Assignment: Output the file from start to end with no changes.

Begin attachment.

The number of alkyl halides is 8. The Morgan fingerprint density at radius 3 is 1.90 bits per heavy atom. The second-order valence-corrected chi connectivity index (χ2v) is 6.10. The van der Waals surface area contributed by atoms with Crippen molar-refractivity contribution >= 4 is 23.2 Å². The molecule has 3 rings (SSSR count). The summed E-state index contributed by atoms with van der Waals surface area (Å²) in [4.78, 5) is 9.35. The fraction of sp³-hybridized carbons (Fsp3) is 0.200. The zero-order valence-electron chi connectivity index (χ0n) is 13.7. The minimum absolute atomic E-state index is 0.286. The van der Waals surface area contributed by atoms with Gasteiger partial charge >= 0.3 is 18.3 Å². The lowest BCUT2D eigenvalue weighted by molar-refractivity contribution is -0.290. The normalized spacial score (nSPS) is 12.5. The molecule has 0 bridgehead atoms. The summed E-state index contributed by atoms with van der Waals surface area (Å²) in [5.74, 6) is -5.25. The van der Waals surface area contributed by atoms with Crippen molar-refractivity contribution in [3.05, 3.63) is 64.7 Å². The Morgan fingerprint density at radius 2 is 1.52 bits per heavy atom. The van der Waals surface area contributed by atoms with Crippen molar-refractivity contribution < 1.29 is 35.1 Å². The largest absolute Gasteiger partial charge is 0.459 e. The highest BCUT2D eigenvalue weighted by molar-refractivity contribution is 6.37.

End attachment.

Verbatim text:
The number of alkyl halides is 8. The Morgan fingerprint density at radius 3 is 1.90 bits per heavy atom. The second-order valence-corrected chi connectivity index (χ2v) is 6.10. The van der Waals surface area contributed by atoms with Crippen molar-refractivity contribution >= 4 is 23.2 Å². The molecule has 3 rings (SSSR count). The summed E-state index contributed by atoms with van der Waals surface area (Å²) in [4.78, 5) is 9.35. The fraction of sp³-hybridized carbons (Fsp3) is 0.200. The zero-order valence-electron chi connectivity index (χ0n) is 13.7. The minimum absolute atomic E-state index is 0.286. The van der Waals surface area contributed by atoms with Gasteiger partial charge >= 0.3 is 18.3 Å². The lowest BCUT2D eigenvalue weighted by molar-refractivity contribution is -0.290. The normalized spacial score (nSPS) is 12.5. The molecule has 0 bridgehead atoms. The summed E-state index contributed by atoms with van der Waals surface area (Å²) in [5.74, 6) is -5.25. The van der Waals surface area contributed by atoms with Crippen molar-refractivity contribution in [3.05, 3.63) is 64.7 Å². The Morgan fingerprint density at radius 2 is 1.52 bits per heavy atom. The van der Waals surface area contributed by atoms with Crippen molar-refractivity contribution < 1.29 is 35.1 Å². The largest absolute Gasteiger partial charge is 0.459 e. The highest BCUT2D eigenvalue weighted by molar-refractivity contribution is 6.37.